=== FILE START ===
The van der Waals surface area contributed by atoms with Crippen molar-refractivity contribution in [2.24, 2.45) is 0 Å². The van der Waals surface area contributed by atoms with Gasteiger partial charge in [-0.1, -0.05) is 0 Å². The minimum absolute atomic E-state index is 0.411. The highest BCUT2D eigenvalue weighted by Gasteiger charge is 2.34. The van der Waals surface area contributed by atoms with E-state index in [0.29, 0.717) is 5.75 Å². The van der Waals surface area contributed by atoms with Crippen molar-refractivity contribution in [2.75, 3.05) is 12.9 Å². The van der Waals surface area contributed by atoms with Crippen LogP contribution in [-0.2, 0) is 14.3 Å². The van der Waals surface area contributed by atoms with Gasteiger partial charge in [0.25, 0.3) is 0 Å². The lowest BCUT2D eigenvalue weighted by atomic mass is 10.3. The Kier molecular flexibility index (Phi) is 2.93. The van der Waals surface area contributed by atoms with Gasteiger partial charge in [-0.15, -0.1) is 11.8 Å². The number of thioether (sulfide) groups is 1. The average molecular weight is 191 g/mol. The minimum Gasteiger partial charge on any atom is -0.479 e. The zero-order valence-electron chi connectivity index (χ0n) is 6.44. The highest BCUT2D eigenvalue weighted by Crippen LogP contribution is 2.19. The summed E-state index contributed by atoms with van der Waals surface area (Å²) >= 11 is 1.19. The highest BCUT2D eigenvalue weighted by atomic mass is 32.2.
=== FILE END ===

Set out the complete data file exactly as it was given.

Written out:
The van der Waals surface area contributed by atoms with Crippen molar-refractivity contribution in [2.24, 2.45) is 0 Å². The van der Waals surface area contributed by atoms with Gasteiger partial charge in [-0.1, -0.05) is 0 Å². The minimum absolute atomic E-state index is 0.411. The highest BCUT2D eigenvalue weighted by Gasteiger charge is 2.34. The van der Waals surface area contributed by atoms with E-state index in [0.29, 0.717) is 5.75 Å². The van der Waals surface area contributed by atoms with Crippen molar-refractivity contribution in [2.75, 3.05) is 12.9 Å². The van der Waals surface area contributed by atoms with Crippen LogP contribution in [-0.2, 0) is 14.3 Å². The van der Waals surface area contributed by atoms with Gasteiger partial charge in [0.25, 0.3) is 0 Å². The lowest BCUT2D eigenvalue weighted by atomic mass is 10.3. The Kier molecular flexibility index (Phi) is 2.93. The van der Waals surface area contributed by atoms with Gasteiger partial charge in [-0.15, -0.1) is 11.8 Å². The number of thioether (sulfide) groups is 1. The average molecular weight is 191 g/mol. The minimum Gasteiger partial charge on any atom is -0.479 e. The zero-order valence-electron chi connectivity index (χ0n) is 6.44. The highest BCUT2D eigenvalue weighted by Crippen LogP contribution is 2.19. The summed E-state index contributed by atoms with van der Waals surface area (Å²) >= 11 is 1.19. The highest BCUT2D eigenvalue weighted by atomic mass is 32.2.